For non-resident properties, the tax is levied on assets over $60,000. For U.S. citizens and residents, the tax applies to properties valued at more than $11.7 million. But if a non-resident buys U.S. real estate through an offshore company, that property is not considered a U.S. asset and is not subject to inheritance tax.

“I’ve never advised clients to buy a property directly because it would be a terrible structure,” King said.

Iglesias did not respond to ICIJ’s repeated requests for comment.

Sir Elton John, business tycoon

Elton John performing at the 3Arena in Dublin in 2019. Photography: Laura Hutton
Elton John performing at the 3Arena in Dublin in 2019. Photography: Laura Hutton

The pop icon, whose estimated net worth is more than $530 million, owns more than a dozen companies registered in the British Virgin Islands that receive revenue from his various trade streams.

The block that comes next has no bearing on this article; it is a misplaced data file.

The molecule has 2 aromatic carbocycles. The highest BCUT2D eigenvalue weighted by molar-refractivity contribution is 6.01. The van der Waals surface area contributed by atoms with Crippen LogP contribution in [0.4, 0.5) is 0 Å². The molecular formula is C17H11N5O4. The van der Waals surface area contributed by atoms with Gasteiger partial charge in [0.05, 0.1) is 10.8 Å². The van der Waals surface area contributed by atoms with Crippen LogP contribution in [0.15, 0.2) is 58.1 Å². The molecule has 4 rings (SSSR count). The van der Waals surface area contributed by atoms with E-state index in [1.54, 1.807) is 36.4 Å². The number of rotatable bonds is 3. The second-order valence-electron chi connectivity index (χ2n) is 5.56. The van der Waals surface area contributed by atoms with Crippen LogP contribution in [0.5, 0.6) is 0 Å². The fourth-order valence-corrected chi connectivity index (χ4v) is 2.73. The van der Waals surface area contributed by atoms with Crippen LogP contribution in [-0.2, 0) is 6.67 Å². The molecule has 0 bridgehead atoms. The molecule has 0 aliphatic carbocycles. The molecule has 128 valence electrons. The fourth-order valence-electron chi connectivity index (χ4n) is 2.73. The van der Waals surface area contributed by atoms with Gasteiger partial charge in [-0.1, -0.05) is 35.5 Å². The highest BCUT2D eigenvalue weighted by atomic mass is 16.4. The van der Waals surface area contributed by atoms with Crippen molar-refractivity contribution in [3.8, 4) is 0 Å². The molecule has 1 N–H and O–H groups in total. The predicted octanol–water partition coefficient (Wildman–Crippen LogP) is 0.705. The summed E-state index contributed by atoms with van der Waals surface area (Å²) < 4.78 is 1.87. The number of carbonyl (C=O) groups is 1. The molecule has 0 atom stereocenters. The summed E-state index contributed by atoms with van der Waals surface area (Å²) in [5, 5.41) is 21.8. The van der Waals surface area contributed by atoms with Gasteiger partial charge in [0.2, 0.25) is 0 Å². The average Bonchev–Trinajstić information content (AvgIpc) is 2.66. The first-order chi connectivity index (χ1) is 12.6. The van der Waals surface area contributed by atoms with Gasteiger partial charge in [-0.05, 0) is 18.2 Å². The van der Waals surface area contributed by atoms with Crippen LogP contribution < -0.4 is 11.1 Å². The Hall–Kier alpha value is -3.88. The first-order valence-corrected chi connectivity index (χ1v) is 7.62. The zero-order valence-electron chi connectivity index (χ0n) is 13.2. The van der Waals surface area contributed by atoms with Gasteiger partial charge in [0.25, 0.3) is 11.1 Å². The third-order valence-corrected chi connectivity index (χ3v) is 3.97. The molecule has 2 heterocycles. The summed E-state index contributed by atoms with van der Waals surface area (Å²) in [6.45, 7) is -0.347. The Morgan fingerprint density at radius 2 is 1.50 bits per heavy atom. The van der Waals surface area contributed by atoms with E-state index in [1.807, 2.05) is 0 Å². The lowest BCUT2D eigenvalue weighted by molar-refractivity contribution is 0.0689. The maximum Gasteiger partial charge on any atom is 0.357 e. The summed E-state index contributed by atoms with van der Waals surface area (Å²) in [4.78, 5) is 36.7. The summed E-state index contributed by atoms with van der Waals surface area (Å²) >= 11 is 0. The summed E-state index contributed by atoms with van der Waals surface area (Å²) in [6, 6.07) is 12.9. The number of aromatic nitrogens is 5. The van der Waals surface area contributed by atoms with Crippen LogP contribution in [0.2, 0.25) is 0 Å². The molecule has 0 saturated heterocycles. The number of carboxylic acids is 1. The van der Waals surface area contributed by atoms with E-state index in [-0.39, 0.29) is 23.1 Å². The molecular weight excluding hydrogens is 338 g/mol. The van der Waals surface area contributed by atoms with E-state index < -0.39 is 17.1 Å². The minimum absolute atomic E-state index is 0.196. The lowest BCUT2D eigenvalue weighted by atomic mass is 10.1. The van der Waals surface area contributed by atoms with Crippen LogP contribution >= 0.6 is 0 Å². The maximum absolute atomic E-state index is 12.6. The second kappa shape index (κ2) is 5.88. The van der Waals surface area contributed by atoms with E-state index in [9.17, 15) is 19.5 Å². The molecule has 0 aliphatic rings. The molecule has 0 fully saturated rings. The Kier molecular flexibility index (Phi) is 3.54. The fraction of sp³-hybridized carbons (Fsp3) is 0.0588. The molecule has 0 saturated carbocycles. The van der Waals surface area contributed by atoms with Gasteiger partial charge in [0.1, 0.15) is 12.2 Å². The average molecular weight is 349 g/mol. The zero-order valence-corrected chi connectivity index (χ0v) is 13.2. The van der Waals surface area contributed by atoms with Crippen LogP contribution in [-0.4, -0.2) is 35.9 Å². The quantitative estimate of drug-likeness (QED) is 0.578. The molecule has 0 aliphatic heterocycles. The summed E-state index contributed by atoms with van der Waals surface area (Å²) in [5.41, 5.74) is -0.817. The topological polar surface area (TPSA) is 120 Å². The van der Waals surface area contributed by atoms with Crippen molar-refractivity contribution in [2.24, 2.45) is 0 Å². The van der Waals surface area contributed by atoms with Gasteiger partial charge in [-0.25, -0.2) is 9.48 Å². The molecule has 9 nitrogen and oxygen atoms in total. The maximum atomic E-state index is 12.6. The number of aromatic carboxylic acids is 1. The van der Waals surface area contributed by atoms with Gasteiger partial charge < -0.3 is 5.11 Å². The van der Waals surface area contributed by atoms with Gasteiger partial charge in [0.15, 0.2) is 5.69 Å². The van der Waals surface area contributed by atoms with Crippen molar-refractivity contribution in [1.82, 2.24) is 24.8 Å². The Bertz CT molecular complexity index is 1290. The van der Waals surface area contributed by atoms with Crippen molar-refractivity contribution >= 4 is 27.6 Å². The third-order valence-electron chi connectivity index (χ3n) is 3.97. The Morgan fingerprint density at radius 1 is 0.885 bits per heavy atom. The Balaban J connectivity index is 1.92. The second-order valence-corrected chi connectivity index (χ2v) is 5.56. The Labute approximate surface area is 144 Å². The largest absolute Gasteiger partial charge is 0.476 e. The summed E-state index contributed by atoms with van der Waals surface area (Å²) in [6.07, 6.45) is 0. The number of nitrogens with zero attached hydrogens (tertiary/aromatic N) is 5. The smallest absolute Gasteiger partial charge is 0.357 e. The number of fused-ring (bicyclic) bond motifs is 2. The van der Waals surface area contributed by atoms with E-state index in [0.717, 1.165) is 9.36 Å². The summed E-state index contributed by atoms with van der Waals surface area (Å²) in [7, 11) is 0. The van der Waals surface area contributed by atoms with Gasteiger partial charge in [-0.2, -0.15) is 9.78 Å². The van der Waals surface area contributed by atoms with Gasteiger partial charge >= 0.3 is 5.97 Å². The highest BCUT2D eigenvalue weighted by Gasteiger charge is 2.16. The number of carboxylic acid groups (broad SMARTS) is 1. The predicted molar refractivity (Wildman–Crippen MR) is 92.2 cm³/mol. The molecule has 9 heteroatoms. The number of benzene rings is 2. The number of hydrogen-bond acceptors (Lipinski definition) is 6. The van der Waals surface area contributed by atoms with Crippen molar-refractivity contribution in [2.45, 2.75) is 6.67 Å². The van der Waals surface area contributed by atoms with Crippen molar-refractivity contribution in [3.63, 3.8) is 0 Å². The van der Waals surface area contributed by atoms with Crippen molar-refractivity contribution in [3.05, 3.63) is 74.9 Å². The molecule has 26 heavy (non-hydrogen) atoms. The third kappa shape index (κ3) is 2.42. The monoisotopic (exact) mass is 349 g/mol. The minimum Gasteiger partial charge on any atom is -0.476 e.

In addition to writing, recording and performing his own songs, Sir Elton has written the music for theatrical shows such as The Lion King and Billy Elliot: The Musical. The names of some of John’s companies in the British Virgin Islands echo those of his blockbusters: WAB Lion King Ltd, HST Billy Elliot Ltd, etc. He also created companies for the revenue generated by the use of a new logo, created in 2017.

In many cases, John set up his businesses in pairs, with one corporation for income generated in the UK and another for income earned outside the UK. All companies that receive income from the UK include David Furnish, John’s husband, as sole director.

Celebrities can classify their income from activities such as touring, royalties, and record sales as business income, unlike most workers, whose wages and salaries are subject to higher personal income tax rates.

John’s representatives said in a letter to ICIJ that his offshore companies pay corporate taxes in the UK and that he did not use them to reduce his tax bill or avoid paying taxes owed.